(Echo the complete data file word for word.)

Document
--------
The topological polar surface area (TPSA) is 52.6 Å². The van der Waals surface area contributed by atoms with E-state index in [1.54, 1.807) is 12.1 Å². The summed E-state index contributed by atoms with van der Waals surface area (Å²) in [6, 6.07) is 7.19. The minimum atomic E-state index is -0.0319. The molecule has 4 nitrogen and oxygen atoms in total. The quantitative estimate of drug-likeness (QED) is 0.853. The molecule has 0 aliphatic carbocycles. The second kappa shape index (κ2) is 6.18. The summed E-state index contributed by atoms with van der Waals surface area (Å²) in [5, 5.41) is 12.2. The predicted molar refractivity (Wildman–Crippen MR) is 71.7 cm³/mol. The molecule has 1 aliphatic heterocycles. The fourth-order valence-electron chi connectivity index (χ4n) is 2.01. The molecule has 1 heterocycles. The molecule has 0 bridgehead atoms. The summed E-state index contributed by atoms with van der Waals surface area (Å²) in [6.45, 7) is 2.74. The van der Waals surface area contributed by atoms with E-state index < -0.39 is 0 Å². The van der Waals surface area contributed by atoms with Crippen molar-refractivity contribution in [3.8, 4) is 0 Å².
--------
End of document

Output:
The topological polar surface area (TPSA) is 52.6 Å². The van der Waals surface area contributed by atoms with E-state index in [1.54, 1.807) is 12.1 Å². The summed E-state index contributed by atoms with van der Waals surface area (Å²) in [6, 6.07) is 7.19. The minimum atomic E-state index is -0.0319. The molecule has 4 nitrogen and oxygen atoms in total. The quantitative estimate of drug-likeness (QED) is 0.853. The molecule has 0 aliphatic carbocycles. The second kappa shape index (κ2) is 6.18. The summed E-state index contributed by atoms with van der Waals surface area (Å²) in [5, 5.41) is 12.2. The predicted molar refractivity (Wildman–Crippen MR) is 71.7 cm³/mol. The molecule has 1 aliphatic heterocycles. The fourth-order valence-electron chi connectivity index (χ4n) is 2.01. The molecule has 1 heterocycles. The molecule has 0 bridgehead atoms. The summed E-state index contributed by atoms with van der Waals surface area (Å²) in [6.45, 7) is 2.74. The van der Waals surface area contributed by atoms with E-state index < -0.39 is 0 Å². The van der Waals surface area contributed by atoms with Crippen molar-refractivity contribution in [3.8, 4) is 0 Å².